A cross-sectional study exploring the relationship between GP practice funding and practice achievement
In the last decade, funding for general practice has decreased from 11% to 8% of total NHS spending (Appleby, 2014), while GP workload has increased by 19% (HSCIC, 2014). Recent work in Scotland has shown a mismatch between general practice funding and clinical need (McLean et al, 2015). Starfield (2005) demonstrated that greater investment in primary healthcare is associated with improved population health outcomes. Although the quality of clinical care improved after the introduction of the QOF scheme, there has been little evidence that this was the direct result of incentive payments. To date, the impact of broader aspects of practice funding on performance has not been examined. In early 2015, detailed primary care financial data were released by the Department of Health. Using these data, we aimed to explore the relationship between non-QOF NHS payments made to general practices in England and primary care performance.
Practice funding data were extracted from the National Health Applications and Infrastructure Services. We confined our analysis to practices with GMS contracts (n = 4252); data were not available for the locally determined contracts offered to PMS practices. We constructed regression models to explore the relationship between practice funding (‘global sum’ plus ‘MPIG’) and QOF outcomes, secondary care usage (outpatient, A&E and in-patient rates per 1000 registered patients) and patient satisfaction, adjusted for practice and demographic variables. We then conducted financial modelling to predict the impact of a hypothetical 10% funding increase on secondary care costs, for which we used standard cost estimates (Department of Health, 2014).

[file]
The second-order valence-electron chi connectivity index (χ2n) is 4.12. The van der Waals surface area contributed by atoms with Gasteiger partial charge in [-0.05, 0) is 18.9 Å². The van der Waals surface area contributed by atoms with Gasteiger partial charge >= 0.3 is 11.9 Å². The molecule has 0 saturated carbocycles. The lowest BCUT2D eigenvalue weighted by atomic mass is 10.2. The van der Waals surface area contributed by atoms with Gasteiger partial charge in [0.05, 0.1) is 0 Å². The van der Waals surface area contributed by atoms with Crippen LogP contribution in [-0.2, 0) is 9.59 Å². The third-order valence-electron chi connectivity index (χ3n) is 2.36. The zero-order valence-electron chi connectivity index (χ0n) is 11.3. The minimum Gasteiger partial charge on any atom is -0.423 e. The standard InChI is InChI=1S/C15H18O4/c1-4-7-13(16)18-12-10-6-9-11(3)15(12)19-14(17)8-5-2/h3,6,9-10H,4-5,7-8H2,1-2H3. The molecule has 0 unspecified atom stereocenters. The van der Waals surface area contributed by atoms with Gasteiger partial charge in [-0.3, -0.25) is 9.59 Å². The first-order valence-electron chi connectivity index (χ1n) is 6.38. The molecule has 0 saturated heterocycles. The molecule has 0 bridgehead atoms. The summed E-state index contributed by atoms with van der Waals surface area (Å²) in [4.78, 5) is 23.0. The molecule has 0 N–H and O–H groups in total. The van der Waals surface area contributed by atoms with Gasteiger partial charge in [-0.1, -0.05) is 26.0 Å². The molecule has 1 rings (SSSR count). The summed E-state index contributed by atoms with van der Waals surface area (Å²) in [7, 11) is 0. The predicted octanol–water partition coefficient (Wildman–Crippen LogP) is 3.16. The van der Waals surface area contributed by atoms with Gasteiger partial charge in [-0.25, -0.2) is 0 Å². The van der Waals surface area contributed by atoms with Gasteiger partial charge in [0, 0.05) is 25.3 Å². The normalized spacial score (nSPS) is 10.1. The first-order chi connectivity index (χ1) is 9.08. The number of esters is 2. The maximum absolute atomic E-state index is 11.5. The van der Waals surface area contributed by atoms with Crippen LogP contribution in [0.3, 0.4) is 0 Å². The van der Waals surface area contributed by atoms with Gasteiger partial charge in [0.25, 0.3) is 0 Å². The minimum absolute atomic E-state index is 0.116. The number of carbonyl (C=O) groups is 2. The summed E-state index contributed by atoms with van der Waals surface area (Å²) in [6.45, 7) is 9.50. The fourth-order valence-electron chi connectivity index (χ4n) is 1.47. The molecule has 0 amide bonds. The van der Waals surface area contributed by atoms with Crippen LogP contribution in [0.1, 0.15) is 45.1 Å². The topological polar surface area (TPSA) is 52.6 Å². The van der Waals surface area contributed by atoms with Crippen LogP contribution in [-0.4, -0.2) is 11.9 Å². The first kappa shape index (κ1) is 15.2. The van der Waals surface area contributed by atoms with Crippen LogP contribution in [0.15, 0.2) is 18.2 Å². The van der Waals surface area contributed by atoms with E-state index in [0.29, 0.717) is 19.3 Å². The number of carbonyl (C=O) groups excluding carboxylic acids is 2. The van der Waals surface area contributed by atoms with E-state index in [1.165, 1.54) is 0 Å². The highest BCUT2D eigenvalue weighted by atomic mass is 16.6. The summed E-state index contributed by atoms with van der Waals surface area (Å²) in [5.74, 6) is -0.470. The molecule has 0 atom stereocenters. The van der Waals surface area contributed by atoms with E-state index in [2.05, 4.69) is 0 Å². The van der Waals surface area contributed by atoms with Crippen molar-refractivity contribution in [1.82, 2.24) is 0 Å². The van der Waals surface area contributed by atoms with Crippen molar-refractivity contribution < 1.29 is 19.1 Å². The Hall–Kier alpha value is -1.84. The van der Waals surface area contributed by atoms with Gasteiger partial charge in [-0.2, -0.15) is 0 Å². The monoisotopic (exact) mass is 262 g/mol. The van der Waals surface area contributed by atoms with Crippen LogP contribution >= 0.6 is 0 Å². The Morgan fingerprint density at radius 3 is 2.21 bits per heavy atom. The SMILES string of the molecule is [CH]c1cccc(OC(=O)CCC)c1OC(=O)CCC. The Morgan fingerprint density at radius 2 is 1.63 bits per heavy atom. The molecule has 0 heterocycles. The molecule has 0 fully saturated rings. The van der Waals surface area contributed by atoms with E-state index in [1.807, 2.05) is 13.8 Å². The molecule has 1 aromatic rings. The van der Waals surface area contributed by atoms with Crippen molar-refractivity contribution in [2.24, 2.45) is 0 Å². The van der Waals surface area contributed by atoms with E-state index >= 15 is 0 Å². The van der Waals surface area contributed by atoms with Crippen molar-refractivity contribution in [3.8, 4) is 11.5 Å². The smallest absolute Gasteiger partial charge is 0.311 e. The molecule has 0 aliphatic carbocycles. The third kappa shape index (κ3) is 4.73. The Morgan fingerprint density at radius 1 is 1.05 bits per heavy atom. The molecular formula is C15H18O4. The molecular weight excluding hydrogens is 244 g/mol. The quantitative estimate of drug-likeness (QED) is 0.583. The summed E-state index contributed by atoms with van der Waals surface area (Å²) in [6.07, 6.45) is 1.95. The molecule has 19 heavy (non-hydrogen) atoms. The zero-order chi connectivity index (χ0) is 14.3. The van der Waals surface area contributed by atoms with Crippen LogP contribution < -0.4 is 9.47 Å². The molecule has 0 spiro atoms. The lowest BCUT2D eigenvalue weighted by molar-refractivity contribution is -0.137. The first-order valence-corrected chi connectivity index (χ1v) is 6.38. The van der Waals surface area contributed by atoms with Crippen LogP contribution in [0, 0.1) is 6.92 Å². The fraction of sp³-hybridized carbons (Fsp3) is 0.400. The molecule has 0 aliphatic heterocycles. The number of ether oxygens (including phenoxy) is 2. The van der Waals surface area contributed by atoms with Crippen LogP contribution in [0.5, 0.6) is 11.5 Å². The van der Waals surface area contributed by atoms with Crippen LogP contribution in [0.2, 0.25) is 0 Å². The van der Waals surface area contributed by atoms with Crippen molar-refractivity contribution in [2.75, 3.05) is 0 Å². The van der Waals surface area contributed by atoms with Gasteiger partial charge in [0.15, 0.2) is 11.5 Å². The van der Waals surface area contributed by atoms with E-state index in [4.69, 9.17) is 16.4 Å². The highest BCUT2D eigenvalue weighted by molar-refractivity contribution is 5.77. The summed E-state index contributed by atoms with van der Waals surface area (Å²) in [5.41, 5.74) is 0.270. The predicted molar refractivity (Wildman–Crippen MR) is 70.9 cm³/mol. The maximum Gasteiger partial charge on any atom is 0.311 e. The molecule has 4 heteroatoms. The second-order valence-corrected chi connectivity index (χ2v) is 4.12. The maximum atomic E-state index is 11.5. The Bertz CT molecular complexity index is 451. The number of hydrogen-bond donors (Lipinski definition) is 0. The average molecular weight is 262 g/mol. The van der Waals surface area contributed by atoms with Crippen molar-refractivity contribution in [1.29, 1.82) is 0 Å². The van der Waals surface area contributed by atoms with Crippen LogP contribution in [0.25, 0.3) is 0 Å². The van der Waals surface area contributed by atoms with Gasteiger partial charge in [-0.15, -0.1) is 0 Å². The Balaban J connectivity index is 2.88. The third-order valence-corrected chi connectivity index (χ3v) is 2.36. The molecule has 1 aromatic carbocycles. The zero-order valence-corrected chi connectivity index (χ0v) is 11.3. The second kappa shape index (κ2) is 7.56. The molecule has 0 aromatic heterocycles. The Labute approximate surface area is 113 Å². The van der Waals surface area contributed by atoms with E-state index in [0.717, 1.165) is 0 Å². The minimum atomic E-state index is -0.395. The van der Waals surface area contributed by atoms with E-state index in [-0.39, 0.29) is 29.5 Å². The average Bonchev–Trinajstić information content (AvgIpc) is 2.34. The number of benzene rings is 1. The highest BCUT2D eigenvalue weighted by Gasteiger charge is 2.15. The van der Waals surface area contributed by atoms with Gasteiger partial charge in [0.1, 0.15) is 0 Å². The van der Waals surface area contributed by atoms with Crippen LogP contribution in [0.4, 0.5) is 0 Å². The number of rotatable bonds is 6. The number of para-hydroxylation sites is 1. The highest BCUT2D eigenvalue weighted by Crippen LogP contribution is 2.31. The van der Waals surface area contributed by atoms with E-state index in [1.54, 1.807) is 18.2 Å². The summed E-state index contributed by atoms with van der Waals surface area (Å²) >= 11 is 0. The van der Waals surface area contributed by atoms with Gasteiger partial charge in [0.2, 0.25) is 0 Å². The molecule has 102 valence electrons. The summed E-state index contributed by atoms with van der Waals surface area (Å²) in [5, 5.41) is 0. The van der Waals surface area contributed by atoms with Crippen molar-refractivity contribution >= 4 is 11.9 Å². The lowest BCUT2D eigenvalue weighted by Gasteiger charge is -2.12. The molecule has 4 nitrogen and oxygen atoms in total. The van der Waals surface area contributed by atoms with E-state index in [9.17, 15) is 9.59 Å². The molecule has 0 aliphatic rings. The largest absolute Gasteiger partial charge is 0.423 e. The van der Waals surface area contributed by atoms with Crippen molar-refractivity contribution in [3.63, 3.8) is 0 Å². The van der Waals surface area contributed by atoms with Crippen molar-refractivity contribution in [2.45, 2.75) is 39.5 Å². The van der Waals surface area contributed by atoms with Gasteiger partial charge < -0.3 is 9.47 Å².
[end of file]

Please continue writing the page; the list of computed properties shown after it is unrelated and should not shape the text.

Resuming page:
The mean funding was £68.62 per patient (5th centile: £59.83; 95th centile: £81.11). Higher funding was significantly associated with lower emergency admissions (regression coefficient B, -0.23), lower Accident and Emergency (A&E) attendances (B, -0.67) and higher patient satisfaction (overall satisfaction: B, 0.1; satisfaction with access: B, 0.1; nurse satisfaction: B, 0.5; doctor satisfaction: B, 0.2). We found no significant association with outpatient attendance or QOF performance.
In our financial model, a 10% increase in primary care funding would cost an additional £6862 per 1000 registered patients which would be offset by a £3725 reduction in emergency admissions and £576 reduction in A&E attendances.
GMS practices with higher levels of funding had lower secondary care usage (emergency admissions and A&E attendances) and higher patient satisfaction. The lack of association between funding and QOF achievement may be attributable to the different funding stream and incentivisation for QOF. Our findings support the case for greater investment in primary care which would be substantially offset by reduced secondary care costs and would be associated with higher levels of patient satisfaction.